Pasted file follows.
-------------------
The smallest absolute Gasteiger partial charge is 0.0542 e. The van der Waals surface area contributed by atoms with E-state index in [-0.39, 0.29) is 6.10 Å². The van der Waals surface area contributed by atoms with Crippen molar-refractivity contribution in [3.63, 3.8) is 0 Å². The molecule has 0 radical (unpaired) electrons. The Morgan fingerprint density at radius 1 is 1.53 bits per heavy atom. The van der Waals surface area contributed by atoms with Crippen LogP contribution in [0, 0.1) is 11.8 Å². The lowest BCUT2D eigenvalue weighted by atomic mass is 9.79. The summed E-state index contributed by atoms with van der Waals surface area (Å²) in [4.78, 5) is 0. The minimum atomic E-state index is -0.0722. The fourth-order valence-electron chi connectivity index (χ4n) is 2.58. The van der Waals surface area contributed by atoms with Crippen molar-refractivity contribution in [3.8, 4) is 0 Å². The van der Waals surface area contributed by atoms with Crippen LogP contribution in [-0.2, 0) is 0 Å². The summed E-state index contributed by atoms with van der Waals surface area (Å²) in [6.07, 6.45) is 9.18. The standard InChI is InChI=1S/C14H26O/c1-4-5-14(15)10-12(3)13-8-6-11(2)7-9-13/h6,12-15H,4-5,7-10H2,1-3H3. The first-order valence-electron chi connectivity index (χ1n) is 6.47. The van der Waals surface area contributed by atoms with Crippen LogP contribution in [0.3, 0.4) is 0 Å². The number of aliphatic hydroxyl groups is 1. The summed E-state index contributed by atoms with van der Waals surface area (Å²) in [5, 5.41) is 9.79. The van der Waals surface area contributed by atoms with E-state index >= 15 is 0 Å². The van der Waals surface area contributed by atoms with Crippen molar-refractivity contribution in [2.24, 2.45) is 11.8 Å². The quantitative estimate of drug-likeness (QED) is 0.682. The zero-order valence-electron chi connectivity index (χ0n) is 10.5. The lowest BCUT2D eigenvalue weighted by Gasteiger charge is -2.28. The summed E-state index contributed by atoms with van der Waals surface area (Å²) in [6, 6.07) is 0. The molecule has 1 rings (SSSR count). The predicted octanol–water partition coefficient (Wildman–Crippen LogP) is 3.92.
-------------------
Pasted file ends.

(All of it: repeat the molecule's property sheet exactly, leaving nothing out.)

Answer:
The smallest absolute Gasteiger partial charge is 0.0542 e. The van der Waals surface area contributed by atoms with E-state index in [-0.39, 0.29) is 6.10 Å². The van der Waals surface area contributed by atoms with Crippen molar-refractivity contribution in [3.63, 3.8) is 0 Å². The molecule has 0 radical (unpaired) electrons. The Morgan fingerprint density at radius 1 is 1.53 bits per heavy atom. The van der Waals surface area contributed by atoms with Crippen LogP contribution in [0, 0.1) is 11.8 Å². The lowest BCUT2D eigenvalue weighted by atomic mass is 9.79. The summed E-state index contributed by atoms with van der Waals surface area (Å²) in [4.78, 5) is 0. The minimum atomic E-state index is -0.0722. The fourth-order valence-electron chi connectivity index (χ4n) is 2.58. The van der Waals surface area contributed by atoms with Crippen molar-refractivity contribution in [3.8, 4) is 0 Å². The van der Waals surface area contributed by atoms with Crippen LogP contribution in [-0.2, 0) is 0 Å². The summed E-state index contributed by atoms with van der Waals surface area (Å²) in [6.07, 6.45) is 9.18. The standard InChI is InChI=1S/C14H26O/c1-4-5-14(15)10-12(3)13-8-6-11(2)7-9-13/h6,12-15H,4-5,7-10H2,1-3H3. The first-order valence-electron chi connectivity index (χ1n) is 6.47. The van der Waals surface area contributed by atoms with Crippen LogP contribution in [0.3, 0.4) is 0 Å². The number of aliphatic hydroxyl groups is 1. The summed E-state index contributed by atoms with van der Waals surface area (Å²) in [5, 5.41) is 9.79. The van der Waals surface area contributed by atoms with E-state index >= 15 is 0 Å². The van der Waals surface area contributed by atoms with Crippen molar-refractivity contribution in [2.24, 2.45) is 11.8 Å². The quantitative estimate of drug-likeness (QED) is 0.682. The zero-order valence-electron chi connectivity index (χ0n) is 10.5. The lowest BCUT2D eigenvalue weighted by Gasteiger charge is -2.28. The summed E-state index contributed by atoms with van der Waals surface area (Å²) in [6, 6.07) is 0. The molecule has 1 rings (SSSR count). The predicted octanol–water partition coefficient (Wildman–Crippen LogP) is 3.92.